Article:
Otherwise, you risk ending up being some grumpy old man posting away on the Taco Stand thirty years from now! :-) Instead, you can be a jello or donini. And I don't necessarily mean in terms of climbing greatness (though by all means go for it!). Rather more in terms of their positive and wise and playfully cantankerous outlooks.

All the best!


P.S. Age ain't a factor here either. Not a requirement to be young in years to do the above. I think our dear Lynnie is a good example of that. Be young in spirit like her and the rest will follow.

Social climber
Mar 15, 2013 - 12:52am PT
To be honest if you are in your thirties, don't have a career and are still thinking that way you may as well just go for it. I am sure you would find a good situation for your dogs and could find your way around living / working.

That said, my experiences with people that have done the full ex-pat lifetime drop out thing have been negative in that I've seen high levels of alcoholism and this common general anger. A generalization I know, but whatev. Also, once you are rolling along and making a living in the economy of say, El Salvador, doing something like buying a plane ticket back to the U.S. becomes cost prohibitive.

I know you didn't ask for my advice but you posted a thread so you are going to get it anyway. Find seasonal work where you can make some $$. Fight forest fires, fish in AK, whatever. Then spend 5 or 6 months a year drifting around south america or wherever, still being able to withdraw money from an ATM and having a ticket home.

Trad climber
The great state of advaita
Mar 15, 2013 - 02:35am PT
Good on your bro' Lilabiene! Now what the heck is that gnarl he's climbing on? :-)


Mountain climber
Okinawa, Japan
Mar 15, 2013 - 07:52am PT
I'm with on the edge and scared to death. Save some money, try it for 6 months with a plane ticket home and then decide if you want to spend a longer time at it.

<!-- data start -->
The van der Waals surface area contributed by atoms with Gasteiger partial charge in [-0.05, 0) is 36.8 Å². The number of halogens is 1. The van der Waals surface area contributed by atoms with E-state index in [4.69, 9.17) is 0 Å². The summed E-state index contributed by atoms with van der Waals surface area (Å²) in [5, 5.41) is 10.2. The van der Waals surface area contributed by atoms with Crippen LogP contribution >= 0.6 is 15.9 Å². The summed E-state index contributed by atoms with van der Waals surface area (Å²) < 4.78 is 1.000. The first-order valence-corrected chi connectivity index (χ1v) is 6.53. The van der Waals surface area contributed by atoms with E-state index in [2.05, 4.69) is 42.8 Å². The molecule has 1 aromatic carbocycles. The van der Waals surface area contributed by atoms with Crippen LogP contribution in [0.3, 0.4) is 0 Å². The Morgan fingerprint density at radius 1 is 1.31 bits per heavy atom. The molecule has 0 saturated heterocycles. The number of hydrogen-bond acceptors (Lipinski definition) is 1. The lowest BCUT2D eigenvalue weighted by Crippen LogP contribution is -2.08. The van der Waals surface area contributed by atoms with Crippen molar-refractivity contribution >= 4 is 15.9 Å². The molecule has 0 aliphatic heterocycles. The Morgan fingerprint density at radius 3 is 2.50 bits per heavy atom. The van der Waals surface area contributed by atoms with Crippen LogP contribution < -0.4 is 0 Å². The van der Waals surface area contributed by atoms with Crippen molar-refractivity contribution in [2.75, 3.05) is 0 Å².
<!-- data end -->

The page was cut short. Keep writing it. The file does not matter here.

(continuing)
It is hard to find work in developing countries unless you work for an agency with outside money. The locals don't have enough for themselves and really resent a foreigner taking away work, especially an American venturing south of the border.

Trad climber
Mar 15, 2013 - 08:20am PT

My daughter has been on a 1 year road trip.

She just came back from the West, including Mexico,

She is in Patagonia, as I speak, hiking around.

Go for it, if your inclined.

Gym climber
South of Heaven
Mar 15, 2013 - 01:04pm PT
I know a finish carpenter who took his skillz to Europe for a couple years... also rode motorcycles N-S across Africa with his new girly friend.

I'd make sure you have something to fall back on. Traveling friends generally agree, ~$1k usually works to get you an apartment and necessities while you find a job... once you realize you are sick of traveling.

Trad climber
Less than a second shy of 49 minutes
Mar 15, 2013 - 01:07pm PT
Ya know. . . I'm facin' the same thing. . . if this place sells, I think I'm gonna put everything in storage, buy a Sprinter Class B motorhome and hit the dusty road. . . can't put the concept away, really. . . been burnin' up GOOG (rhymes with spooge) lookin' at rigs. . .